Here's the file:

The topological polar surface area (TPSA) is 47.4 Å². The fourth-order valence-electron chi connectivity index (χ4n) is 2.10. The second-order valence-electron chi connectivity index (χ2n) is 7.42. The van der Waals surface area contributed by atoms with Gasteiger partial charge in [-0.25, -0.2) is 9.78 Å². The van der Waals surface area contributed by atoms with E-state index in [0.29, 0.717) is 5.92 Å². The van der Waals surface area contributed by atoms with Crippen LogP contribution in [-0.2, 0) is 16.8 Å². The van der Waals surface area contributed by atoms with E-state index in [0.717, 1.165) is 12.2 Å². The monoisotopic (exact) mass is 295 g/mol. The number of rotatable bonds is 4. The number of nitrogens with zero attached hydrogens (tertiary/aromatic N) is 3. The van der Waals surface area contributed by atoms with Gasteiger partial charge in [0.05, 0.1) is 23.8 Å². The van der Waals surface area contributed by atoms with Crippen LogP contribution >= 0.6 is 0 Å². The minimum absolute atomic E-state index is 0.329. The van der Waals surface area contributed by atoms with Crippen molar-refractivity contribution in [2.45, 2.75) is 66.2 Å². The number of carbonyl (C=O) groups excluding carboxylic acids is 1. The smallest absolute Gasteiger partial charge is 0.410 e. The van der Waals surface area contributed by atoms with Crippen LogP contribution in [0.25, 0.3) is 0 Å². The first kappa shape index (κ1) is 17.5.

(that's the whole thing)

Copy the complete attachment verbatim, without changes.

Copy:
The topological polar surface area (TPSA) is 47.4 Å². The fourth-order valence-electron chi connectivity index (χ4n) is 2.10. The second-order valence-electron chi connectivity index (χ2n) is 7.42. The van der Waals surface area contributed by atoms with Gasteiger partial charge in [-0.25, -0.2) is 9.78 Å². The van der Waals surface area contributed by atoms with E-state index in [0.29, 0.717) is 5.92 Å². The van der Waals surface area contributed by atoms with Crippen LogP contribution in [-0.2, 0) is 16.8 Å². The van der Waals surface area contributed by atoms with E-state index in [0.717, 1.165) is 12.2 Å². The monoisotopic (exact) mass is 295 g/mol. The number of rotatable bonds is 4. The number of nitrogens with zero attached hydrogens (tertiary/aromatic N) is 3. The van der Waals surface area contributed by atoms with Gasteiger partial charge in [0.05, 0.1) is 23.8 Å². The van der Waals surface area contributed by atoms with Crippen LogP contribution >= 0.6 is 0 Å². The minimum absolute atomic E-state index is 0.329. The van der Waals surface area contributed by atoms with Crippen molar-refractivity contribution in [2.45, 2.75) is 66.2 Å². The number of carbonyl (C=O) groups excluding carboxylic acids is 1. The smallest absolute Gasteiger partial charge is 0.410 e. The van der Waals surface area contributed by atoms with Crippen LogP contribution in [0.25, 0.3) is 0 Å². The first kappa shape index (κ1) is 17.5.